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Need help reassembling Chrysler 8.25 rear axle...

This is how I make set up bearings. My first 8.25 gear set I cut pretty much every corner and had it lock up in a molten mess.

Now have a set of 30 set up and 8.25 bearings may also make a yoke for gear set up for crush sleeve style since it comes apart a million Tims setting pinion depth

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This deserves to be emphasized.

There is a distinction which has been lost in the English language. Generally speaking most folks think a professional does better work than an amateur. While that can be the case, it is not the full truth. The true amateur will do better work than the professional.

There is a reason for that.

The professional is in it to make a buck. The amateur is in it for the love of it (amateur shares the same root as "amor"). The professional will cut whatever corners he can to maximize his profit. The true amateur will take the time to do the best possible job.

I will grant that the word amateur has been co-opted to include those who don't have a clue what they are doing, but just go for it anyways, but that is not the original meaning of the word.

On this site you are getting advice from those who have a passion for this particular vehicle platform, IOW, true amateurs. The "professionals" can't measure up to the true amateurs. The money is elsewhere.

As someone who does this for a living, I disagree.
As someone whos spent time around shops and had to pull teeth to get work done good work I agree to dissagree. Im more with anak on this one.

And I will not be convinced otherwise

Goood techs that care are hard to find if not often non existent.

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Work with better shops.
Plenty of shops do great work, and plenty of amateurs do terrible work. It goes both ways.

To make money as a shop doing gears, it takes one thing: NO COMEBACKS.
Work with better shops! This does not mean 4wp!
Work with better shops.
Plenty of shops do great work, and plenty of amateurs do terrible work. It goes both ways.

To make money as a shop doing gears, it takes one thing: NO COMEBACKS.
Work with better shops! This does not mean 4wp!


I know in the automotive repair industry, it's sometimes harder to find good mechanics. I usually do the majority of the work on all my cars and have ever since I started driving. But I do draw the line at gear set up. I always pull the axles, take them apart, clean them up, and drop them off at a reputable shop. I always use one that specializes in axles only. (Pro Gear in San Diego)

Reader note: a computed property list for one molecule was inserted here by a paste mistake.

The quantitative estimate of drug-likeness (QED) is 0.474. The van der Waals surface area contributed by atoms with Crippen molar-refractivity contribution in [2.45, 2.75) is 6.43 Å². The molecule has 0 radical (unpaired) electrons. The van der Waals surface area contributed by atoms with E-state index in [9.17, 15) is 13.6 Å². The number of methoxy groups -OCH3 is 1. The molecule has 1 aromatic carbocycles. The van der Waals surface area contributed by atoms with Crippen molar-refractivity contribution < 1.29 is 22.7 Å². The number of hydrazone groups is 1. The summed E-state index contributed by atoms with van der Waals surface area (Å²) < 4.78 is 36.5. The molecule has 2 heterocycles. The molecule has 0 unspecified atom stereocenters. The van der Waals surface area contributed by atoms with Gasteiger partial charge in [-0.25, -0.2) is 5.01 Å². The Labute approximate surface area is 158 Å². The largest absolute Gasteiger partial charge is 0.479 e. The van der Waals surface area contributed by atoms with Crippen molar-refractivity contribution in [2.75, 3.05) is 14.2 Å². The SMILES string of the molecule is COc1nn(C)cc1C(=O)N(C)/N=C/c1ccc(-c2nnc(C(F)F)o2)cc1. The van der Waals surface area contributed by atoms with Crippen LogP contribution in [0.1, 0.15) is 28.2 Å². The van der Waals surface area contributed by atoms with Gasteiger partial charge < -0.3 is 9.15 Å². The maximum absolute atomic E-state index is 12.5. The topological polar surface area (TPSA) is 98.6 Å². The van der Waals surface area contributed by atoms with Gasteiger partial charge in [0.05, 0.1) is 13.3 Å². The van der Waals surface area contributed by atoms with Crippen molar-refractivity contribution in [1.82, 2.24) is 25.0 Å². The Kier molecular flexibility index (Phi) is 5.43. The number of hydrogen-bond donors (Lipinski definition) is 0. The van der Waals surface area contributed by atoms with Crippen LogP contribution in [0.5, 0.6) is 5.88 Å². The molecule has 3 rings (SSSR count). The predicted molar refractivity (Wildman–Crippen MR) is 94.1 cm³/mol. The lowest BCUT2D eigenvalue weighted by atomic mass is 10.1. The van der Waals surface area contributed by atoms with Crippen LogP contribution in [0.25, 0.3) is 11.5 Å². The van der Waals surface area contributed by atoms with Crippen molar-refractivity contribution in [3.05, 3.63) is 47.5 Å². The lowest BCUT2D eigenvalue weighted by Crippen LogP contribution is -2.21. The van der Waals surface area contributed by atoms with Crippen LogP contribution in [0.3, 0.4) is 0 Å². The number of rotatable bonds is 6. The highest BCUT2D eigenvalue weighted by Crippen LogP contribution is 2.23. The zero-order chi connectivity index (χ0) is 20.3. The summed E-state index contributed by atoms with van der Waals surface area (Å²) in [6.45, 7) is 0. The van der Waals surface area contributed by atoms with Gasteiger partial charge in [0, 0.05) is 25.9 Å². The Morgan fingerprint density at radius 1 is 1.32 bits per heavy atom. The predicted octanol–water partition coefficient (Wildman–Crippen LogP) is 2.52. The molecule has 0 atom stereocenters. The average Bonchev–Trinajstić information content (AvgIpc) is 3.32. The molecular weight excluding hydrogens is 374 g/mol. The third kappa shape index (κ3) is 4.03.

It's not that I couldn't set up the axles, but the tools and the learning curve are more than I want to take on. Coupled with the fact that you won't know if you effed up until the axle is all assembled, installed, and ran for a while. I don't care to take that chance with my expensive parts a la Evan. But each to his own.

Part of the problem is that the majority of Jeep owners tend to be notoriously cheap, at least in my experience, and just naturally seek out the cheapest option. Sometimes it's better to pay a little bit more and get good results. Many people are locked into this notion of false economy.

As far as professionals vs amateurs, I don't agree with Anaks assessment. (I do respect Anak and his contributions to this site, however. Not a bashing whatsoever.) I think it depends greatly on the industry and the task you're trying to accomplish. Sure if you're talking about gardening/landscaping, but I don't want an amateur performing brain surgery on me. In my line of work, remodeling, I fix work butchered by the amateur homeowner countless amounts of time.

It depends on the person, their skill set, the task they are trying to do, and a number of other variables. But to say the amateur is better than the professional is not a blanket statement, IMO.

Like XCM said, find a better shop.
Plenty of shops do terrible work. It does go both ways.
When a shop bill is 12k you tend to get nit picky on where you go or if a repair is done in house on your own time and dime.

In my area there's only two mechanics id recomend and a 3rd maybe

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There are professions in which there is no substitute for skills. No question about it. Rocket Science and Neurology come readily to mind.

OTOH, I bet everyone here has had that moment while working on a car when they wondered about the intelligence of the being who made "that" decision. Personally, I have no doubt the being who made "that" decison was professional, and a professional who decided the money was the first priority. Love for the resultant product never entered the equation. And I will agree with xcm that what matters is that there not be a comeback. If it is good enough that they won't hear about it then they are fine. But even at that level, how many recalls have we all witnessed?

There is a higher standard, and the one who does it for the love of it is the one most likely to achieve the highest standard.